Thus in my own household, the problem is that we waste enormous quantities of food and have unfettered access to more. On a recent Saturday morning I awoke to the sound of a crashing noise, squeals of laughter and one long "Mooommmy." I stumbled downstairs in my bathrobe, to find four children under 8 (two friends were spending the night) and a pool of Grapenuts and milk all over the dining room floor. It was a new box and a fresh carton. "All right," I sighed, "give me a minute and I'll run to the store."
Then there was the time my kids and I were at Whole Foods, arguably Portland's most expensive grocery store. We had come from Powell's Books across the street, and I wanted to pick up something for dinner. "Can I have a sample, mama?" the children ask. Fifteen minutes later, I take inventory of the free food each child consumed:
-three pieces of chicken jalapeno sausage
-two rice crackers and hummus
-two slices of grapefruit
-three slices of orange
-a cup of Martinelli's apple cider
-half each of a chocolate and apple soy protein bar four sweet potato fries.
It doesn't take a licensed nutritionist to verify this constitutes a full meal for a 5-year-old -- and a reasonably balanced and healthy one at that. Here's the catch. My kids had just eaten lunch and weren't at all hungry. There is more than one way to disrupt the natural relationship between hunger and eating. One is to starve; the other is to stuff. In the United States, these are two sides of the same coin.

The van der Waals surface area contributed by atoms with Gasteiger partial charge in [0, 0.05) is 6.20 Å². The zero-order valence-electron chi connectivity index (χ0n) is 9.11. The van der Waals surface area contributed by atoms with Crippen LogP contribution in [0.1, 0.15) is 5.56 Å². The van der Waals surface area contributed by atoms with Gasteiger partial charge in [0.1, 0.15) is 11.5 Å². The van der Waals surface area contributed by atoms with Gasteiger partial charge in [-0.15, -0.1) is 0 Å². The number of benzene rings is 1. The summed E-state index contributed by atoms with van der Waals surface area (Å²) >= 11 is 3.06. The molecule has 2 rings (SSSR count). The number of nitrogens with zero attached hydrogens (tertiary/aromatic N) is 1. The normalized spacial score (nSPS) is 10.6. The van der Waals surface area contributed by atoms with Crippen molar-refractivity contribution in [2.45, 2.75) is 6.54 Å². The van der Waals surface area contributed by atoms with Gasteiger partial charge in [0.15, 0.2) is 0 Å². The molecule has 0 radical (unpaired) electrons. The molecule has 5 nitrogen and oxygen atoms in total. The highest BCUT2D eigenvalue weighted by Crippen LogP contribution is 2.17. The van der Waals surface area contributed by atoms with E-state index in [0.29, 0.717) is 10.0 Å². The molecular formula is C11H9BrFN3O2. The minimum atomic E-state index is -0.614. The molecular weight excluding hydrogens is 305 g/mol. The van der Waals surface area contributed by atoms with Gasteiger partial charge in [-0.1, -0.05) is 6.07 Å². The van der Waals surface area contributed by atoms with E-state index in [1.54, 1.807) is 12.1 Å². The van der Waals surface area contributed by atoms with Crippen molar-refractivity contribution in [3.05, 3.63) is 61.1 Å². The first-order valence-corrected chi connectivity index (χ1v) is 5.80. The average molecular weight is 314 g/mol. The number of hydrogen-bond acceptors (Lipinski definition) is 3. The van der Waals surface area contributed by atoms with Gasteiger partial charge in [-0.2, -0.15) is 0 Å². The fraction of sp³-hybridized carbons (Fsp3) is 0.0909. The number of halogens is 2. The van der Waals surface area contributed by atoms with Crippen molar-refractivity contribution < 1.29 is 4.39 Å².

As we exit Whole Foods, a man stands outside the door selling Street Roots, the homeless newspaper. I fumble in my purse, but have to decline. All I have is my debit card, no cash. I ask him if he ever shops at Whole Foods or has come in to eat the free samples. No, he says, when he buys food, he goes to Fred Meyer. (As my kids will tell you, Fred Meyer rarely has free samples; nor do Albertsons and other stores who cater to a less affluent, albeit hungrier, clientele.)
Ron Hill, a business professor at the University of Portland, is the author of "Surviving in a Material World: The Lived Experience of People in Poverty." "There are lots of ways in which people in poverty are ostracized from mainstream consumer establishments...and their benefits," he says. He gives me a shortlist: cafes that welcome well dressed loiterers but prevent homeless people from waiting out a temporary downpour, grocery stores that destroy foods to avoid (human) scavengers.
As Hill points out, hunger in the 21st century is rife with paradox. The growing number of "food insecure" households, for example, coincides with a skyrocketing increase in obesity and diabetes rates, as well as the supersizing of the American meal. "It's an oxymoron, that someone could be obese and not have money," he says. But two decades ago, observes Hill, the McDonalds Happy Meal weighed in at approximately 500 calories; today, its supersize analog is 1,500 calories. Although it's relatively cheap to buy these calories, he says, they are high in fat and of little nutritional value.